joseph brand Registered User
#16

Beautiful story Amtmann.

christians try to portray us as cold and bitter. Fools.

Penn said:


And I think both of you are right, there's no need to share it with other's who'll only rain on your parade.


+1
Two's company.

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fisgon Registered User
#17

Pwpane said:


Does anyone else feel that telling people you don't believe in God or religion is a very difficult thing? Why is it reasonably okay to tell them you're a Protestant etc but a dreadful thing to tell them you're an atheist?


I've seen this said before on this thread, but I don't see it around me, maybe it's the heathen company I keep. I would imagine in a large urban centre there would be at least as many non-believers (or at least doubters) as believers, especially if you're talking about people under 50 years of age, and certainly in the circle of people I know unbelief wouldn't be particularly unusual. And where I live is only a mid-sized regional town. Normal family all brought up as Catholics with no member now practicing, or even believing in any way. Sure I know some believers, but not that many. Am I that unusual?

robindch Moderator
#18

Amtmann said:
I feel very privileged to have had this conversation with her, a conversation that she has had with no one else. I will remember it forever.
A beautiful moment and a well-turned vignette -- your gran, I'm sure, would be proud of it.

On a more mundane level, I'm reminded by mikhail's quote of Ann Druyan's on Carl Sagan above, of Bill Bryson's plainer, slightly droll thoughts on the same topic:
Bill Bryson
To get from protoplasmal primordial atomic globule (as Gilbert and Sullivan put it) to sentient upright modern human has required you to mutate new traits over and over in a precisely timely manner for an exceedingly long while. So at various periods over the last 3.8 billion years you have abhorred oxygen and then doted on it, grown fins and limbs and jaunty sails, laid eggs, flicked the air with a forked tongue, been sleek, been furry, lived underground, lived in trees, been as big as a deer and as small as mouse, and a million things more. The tiniest deviation from any of these evolutionary imperatives and you might now be licking algae from cave walls or lolling walrus-like on some stony shore or disgorging air through a blowhole in the top of your head before diving sixty feet for a mouthful of delicious sandworms.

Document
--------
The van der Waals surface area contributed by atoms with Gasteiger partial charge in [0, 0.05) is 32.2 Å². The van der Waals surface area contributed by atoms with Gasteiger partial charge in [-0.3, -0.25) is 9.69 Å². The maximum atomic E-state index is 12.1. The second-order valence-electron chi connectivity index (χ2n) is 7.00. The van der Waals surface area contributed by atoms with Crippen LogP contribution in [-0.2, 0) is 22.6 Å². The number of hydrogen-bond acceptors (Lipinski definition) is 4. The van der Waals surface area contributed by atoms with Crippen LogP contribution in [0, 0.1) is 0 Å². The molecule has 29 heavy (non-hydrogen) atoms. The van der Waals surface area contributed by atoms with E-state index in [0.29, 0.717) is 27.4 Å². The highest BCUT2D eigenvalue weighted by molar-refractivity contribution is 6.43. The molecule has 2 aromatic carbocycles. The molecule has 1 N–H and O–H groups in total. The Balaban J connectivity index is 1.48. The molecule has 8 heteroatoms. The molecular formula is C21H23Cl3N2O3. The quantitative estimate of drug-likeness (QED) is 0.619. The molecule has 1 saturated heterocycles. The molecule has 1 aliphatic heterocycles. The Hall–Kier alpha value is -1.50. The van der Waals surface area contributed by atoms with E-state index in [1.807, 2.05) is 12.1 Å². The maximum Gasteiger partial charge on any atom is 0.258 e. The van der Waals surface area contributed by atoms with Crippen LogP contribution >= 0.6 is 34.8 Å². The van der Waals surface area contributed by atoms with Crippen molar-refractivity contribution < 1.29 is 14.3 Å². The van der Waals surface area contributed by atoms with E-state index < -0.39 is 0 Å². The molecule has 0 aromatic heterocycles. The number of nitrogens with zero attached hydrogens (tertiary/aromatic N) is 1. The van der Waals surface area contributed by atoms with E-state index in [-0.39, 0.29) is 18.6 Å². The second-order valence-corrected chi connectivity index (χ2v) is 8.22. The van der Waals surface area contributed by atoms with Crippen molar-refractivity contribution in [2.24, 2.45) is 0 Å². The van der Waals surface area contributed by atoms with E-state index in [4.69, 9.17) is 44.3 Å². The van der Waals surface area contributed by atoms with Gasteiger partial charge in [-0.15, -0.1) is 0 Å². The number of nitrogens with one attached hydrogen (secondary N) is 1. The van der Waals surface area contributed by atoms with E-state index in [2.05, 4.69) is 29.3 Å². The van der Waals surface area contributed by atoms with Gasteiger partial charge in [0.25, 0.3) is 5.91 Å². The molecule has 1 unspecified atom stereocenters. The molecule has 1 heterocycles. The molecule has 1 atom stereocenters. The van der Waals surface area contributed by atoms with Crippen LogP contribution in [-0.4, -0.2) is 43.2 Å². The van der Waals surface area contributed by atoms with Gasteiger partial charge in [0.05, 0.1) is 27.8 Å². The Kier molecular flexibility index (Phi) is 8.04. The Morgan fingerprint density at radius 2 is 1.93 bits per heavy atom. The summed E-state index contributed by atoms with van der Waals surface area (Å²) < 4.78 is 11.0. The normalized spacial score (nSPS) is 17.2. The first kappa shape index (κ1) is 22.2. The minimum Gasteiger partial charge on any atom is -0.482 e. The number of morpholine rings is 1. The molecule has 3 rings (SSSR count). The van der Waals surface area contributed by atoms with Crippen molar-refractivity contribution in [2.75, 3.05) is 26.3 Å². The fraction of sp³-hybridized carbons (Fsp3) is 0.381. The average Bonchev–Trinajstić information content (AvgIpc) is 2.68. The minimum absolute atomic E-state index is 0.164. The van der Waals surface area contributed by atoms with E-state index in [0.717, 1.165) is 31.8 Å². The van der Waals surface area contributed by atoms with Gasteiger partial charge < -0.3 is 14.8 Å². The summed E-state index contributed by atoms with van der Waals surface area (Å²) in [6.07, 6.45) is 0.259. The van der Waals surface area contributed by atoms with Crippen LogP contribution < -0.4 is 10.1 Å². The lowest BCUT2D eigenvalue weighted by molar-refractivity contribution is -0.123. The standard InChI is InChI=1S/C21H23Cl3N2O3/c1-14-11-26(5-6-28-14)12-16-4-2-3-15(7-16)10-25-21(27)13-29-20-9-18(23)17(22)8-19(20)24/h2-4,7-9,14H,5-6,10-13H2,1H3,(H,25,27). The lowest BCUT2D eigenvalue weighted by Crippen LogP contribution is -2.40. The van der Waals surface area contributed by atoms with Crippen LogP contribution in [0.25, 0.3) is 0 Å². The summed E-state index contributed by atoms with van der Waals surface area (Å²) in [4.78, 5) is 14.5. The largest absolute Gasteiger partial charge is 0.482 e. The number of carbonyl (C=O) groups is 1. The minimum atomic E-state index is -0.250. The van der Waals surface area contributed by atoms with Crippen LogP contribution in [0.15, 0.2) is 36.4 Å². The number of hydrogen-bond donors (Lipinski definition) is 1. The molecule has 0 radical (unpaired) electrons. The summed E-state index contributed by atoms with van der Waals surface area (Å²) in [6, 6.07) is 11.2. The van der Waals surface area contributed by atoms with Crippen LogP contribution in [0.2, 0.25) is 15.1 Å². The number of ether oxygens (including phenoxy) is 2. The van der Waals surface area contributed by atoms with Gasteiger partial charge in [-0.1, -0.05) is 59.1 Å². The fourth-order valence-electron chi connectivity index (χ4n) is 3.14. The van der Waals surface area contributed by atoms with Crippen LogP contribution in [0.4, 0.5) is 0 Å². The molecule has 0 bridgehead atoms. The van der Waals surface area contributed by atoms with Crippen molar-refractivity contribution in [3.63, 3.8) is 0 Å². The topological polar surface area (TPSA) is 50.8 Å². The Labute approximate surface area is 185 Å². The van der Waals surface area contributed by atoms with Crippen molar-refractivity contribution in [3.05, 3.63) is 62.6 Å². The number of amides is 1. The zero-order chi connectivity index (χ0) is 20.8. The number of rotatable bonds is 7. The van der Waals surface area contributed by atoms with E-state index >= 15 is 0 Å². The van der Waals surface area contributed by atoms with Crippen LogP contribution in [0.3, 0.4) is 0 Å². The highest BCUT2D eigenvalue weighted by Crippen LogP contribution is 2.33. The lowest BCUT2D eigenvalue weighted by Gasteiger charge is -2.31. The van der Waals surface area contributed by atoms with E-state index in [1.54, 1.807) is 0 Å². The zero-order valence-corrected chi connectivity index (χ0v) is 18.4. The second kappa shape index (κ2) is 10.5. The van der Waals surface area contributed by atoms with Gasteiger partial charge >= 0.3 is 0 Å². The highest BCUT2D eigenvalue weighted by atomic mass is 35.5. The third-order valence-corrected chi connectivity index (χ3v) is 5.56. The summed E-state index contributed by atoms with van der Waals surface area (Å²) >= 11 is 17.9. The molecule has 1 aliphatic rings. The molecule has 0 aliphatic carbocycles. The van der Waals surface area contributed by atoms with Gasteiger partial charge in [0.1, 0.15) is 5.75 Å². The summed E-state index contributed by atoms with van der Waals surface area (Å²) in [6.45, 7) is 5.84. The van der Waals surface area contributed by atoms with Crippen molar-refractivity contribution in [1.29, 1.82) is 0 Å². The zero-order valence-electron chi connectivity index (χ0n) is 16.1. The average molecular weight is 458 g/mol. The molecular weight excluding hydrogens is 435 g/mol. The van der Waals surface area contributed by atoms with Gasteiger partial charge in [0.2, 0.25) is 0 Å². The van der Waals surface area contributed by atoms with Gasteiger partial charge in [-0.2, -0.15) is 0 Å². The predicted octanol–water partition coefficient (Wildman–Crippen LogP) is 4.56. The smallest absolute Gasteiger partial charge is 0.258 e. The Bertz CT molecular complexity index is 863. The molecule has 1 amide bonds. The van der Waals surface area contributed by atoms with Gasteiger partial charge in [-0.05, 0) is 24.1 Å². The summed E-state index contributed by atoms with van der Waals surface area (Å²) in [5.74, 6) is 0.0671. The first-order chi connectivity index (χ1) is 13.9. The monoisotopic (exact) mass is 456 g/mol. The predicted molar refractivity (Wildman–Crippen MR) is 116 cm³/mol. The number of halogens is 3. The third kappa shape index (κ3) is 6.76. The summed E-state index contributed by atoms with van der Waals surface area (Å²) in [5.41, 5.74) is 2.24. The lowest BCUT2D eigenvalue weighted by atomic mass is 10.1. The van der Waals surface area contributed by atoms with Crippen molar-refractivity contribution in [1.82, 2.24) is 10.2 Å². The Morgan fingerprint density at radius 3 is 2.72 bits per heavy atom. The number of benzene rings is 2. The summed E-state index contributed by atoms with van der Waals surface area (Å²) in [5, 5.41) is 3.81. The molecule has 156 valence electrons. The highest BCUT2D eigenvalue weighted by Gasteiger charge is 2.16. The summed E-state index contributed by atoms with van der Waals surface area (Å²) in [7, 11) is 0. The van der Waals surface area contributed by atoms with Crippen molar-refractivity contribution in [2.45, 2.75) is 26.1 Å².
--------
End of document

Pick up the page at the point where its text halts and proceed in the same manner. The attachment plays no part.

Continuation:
Not only have you been lucky enough to be attached since time immemorial to a favoured evolutionary line, but you have also been extremely – make that miraculously – fortunate in your personal ancestry. Consider the fact that for 3.8 billion years, a period of time older than the Earth´s mountains and rivers and oceans, every one of your forebears on both sides has been attractive enough to find a mate, healthy enough to reproduce, and sufficiently blessed by fate and circumstances to live long enough to do so.

Not one of your pertinent ancestors was squashed, devoured, drowned, starved, stuck fast, untimely wounded or otherwise deflected from its life’s quest of delivering a tiny charge of genetic material to the right partner at the right moment to perpetuate the only possible sequence of hereditary combinations that could result – eventually, astoundingly, and all too briefly – in you.
I'm sure your gran would appreciate a copy of Bryson's A Short History of Nearly Everything

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weatherfish Registered User
#19

Lovely story OP..makes me wonder if there are many priests who dont believe in a god but are afraid to come out for whatever reason

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